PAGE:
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UK coronavirus vaccine rollout to begin ‘in 10 days’

·3 min read
 (REUTERS)
(REUTERS)

A coronavirus vaccine could begin rollout across England in just 10 days’ time, it is reported.

Hospitals could receive the first doses of the jab created by Pfizer/BioNTech the week after next, according to The Guardian.

One senior hospital executive was told to expect the first deliveries on December 7, with staff vaccinations to begin the following week.

However, this timeframe will depend on whether the jab – which early results found to be 95 per cent effective against Covid-19 – is approved by the Medicines and Healthcare products Regulatory Agency (MHRA).

No date has yet been confirmed by NHS England for the deployment of any jab as there are still multiple stages to complete before the green light can be given.

However, it is also understood that 10 days would be a reasonable time frame should the vaccine be approved imminently, as is expected.

On November 20, the Health Secretary said he had formally asked the MHRA to assess the Pfizer/BioNTech vaccine for use in the UK.

Matt Hancock hailed it as “another important step forward in tackling this pandemic”.

But he said while the regulator’s approval would see a rollout ready to start next month, there is “still a long way to go”.

The medicines regulator confirmed on Monday that it had received the necessary data to progress its review of the world-leading candidate.

The Guardian also reported the Pfizer vaccine will be given to NHS staff first due to its short shelf life and the logistical difficulties involved in its transportation.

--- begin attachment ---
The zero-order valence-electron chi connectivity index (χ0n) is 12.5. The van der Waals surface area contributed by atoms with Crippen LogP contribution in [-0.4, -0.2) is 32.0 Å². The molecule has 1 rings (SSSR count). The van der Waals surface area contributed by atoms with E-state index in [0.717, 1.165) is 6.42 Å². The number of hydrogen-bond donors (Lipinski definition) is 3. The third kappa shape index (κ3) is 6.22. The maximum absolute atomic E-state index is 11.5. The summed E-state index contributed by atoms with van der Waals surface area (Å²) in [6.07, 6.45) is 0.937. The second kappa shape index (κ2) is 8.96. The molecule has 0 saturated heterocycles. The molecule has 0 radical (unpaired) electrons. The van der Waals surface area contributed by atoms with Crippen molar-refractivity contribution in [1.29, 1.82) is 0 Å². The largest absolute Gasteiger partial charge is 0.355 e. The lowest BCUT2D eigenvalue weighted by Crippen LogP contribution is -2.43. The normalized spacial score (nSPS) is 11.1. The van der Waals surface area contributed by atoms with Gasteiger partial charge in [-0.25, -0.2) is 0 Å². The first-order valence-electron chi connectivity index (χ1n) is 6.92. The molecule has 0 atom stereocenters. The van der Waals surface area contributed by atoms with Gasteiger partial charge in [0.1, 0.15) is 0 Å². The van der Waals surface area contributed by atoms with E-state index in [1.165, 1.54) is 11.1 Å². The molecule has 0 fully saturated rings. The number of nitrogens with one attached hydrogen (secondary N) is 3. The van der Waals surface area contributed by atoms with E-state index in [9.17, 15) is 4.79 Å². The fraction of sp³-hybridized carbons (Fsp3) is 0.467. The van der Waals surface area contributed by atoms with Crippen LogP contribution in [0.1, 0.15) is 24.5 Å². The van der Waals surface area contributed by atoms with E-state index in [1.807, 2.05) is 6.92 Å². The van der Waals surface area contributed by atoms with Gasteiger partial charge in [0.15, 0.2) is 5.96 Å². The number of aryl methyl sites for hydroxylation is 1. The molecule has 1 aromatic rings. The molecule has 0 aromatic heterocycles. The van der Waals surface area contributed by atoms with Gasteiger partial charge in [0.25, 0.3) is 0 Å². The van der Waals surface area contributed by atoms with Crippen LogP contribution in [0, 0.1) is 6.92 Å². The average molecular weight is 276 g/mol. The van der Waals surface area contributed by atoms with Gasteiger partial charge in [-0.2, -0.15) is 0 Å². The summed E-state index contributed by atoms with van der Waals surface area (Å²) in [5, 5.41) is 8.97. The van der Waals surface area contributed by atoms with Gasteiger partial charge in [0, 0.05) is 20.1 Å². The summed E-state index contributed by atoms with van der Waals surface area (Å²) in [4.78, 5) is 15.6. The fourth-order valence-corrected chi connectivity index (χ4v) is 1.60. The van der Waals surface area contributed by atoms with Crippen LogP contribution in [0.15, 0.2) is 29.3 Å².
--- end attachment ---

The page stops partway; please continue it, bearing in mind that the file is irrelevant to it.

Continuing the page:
The jab must be stored at -70C until the day it is used – a temperature far beyond the reach of standard hospital refrigerators.

When it comes to administering the shot, interim guidance from the Joint Committee on Vaccination and Immunisation (JCVI) has placed older care home residents at the front of the queue followed by health and social care workers, who are on equal footing with the over-80s.

People aged 18 or older who are deemed clinically extremely vulnerable will now be considered the same priority as those aged 70 and over, including those with conditions such as blood, bone or lung cancer, chronic kidney disease and Down’s Syndrome.

However, the JCVI’s guidance also states the final decision on how health and social care workers would be prioritised would depend on the vaccine’s characteristics.

<p>The Oxford/AstraZeneca jab is also being assessed by the MHRA</p>AP

The Oxford/AstraZeneca jab is also being assessed by the MHRA

AP

The UK has ordered 40 million doses of the Pfizer jab and expects 10 million doses by the end of the year.

The UK has also ordered 100 million doses of a vaccine from AstraZeneca and Oxford University, which does not need to be kept at such low temperatures.

The Oxford jab has also been sent to the MHRA for approval.

Senior health officials previously said GPs in England will be given 10 days’ notice before any Covid vaccine rollout begins.

A letter from Dr Nikki Kanani, NHS England’s medical director of primary care, and Ed Waller, NHS England’s director for primary care, also thanked GPs for their efforts during the pandemic and praised their “fantastic response” to setting up vaccination sites.

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